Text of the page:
A “Town Hall Meeting” to discuss Redistricting was held in the Civic Center Building on Friday, September 20, 2013. BNC isn't absolutely sure who called the “Town Hall Meeting” but we believe it was Council Member Worthington. BNC was not invited. We found out about the meeting from an electronic newsletter sent out by Council Member Wozniak right before the meeting date. Two members from BNC were able to attend the meeting on such short notice.
Four Council Members attended: Arreguin, Capitelli, Worthington and Wozniak. Not all of them stayed throughout the meeting. The other attendees were mostly students, either those involved with the Berkeley Student District Campaign (BSDC) map or those involved with the alternative map which joined the Foothill Dorm, Stern Hall, I-House and 10 student co-ops that was presented to the Council at the second redistricting public hearing on July 2, 1013. The BNC map wasn't on the Town Hall Meeting table for discussion. The meeting mainly seemed to be part of an effort to reach a compromise between the two student groups, and while BNC urged a compromise between students and neighborhoods, it is entirely unclear just how committed anyone is to building that sort of compromise - see the August eNEWS for some of the details about how the BSDC map splits neighborhoods. Add to this that Council Member Wengraf (who was not at the Town Hall Meeting) voiced her strong concern at the July 2nd Council meeting about any changes that would adjust the northern boundary of District 6 by removing the north side student co-ops, necessitating a westward boundary move in that part of her District.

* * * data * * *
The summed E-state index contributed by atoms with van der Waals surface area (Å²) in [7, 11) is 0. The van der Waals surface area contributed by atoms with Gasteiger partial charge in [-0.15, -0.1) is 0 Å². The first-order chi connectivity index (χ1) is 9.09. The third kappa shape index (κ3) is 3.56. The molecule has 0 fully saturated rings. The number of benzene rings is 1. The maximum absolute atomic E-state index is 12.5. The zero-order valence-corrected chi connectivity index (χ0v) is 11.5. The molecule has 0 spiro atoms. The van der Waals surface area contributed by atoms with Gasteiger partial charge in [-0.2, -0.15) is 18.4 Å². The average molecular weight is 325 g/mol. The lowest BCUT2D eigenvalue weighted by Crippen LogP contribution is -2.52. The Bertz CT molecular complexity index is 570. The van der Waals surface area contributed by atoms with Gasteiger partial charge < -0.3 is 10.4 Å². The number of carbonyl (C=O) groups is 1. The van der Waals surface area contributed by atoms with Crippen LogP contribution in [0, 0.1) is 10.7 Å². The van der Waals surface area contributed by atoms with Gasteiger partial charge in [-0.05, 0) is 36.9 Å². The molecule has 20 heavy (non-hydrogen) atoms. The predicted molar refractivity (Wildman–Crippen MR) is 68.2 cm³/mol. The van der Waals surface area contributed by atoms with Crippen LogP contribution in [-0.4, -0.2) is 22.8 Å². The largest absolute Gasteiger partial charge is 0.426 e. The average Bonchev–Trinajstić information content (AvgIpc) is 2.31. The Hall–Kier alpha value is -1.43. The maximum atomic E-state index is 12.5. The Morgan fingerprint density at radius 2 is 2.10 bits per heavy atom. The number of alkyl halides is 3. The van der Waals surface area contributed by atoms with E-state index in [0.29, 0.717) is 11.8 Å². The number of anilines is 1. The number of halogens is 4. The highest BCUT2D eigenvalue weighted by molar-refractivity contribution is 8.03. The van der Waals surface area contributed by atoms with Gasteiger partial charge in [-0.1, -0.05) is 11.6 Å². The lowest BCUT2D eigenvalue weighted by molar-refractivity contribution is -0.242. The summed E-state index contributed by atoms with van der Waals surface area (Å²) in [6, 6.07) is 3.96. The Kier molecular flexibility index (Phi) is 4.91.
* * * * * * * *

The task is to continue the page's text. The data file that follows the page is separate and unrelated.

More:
Stay tuned for further developments.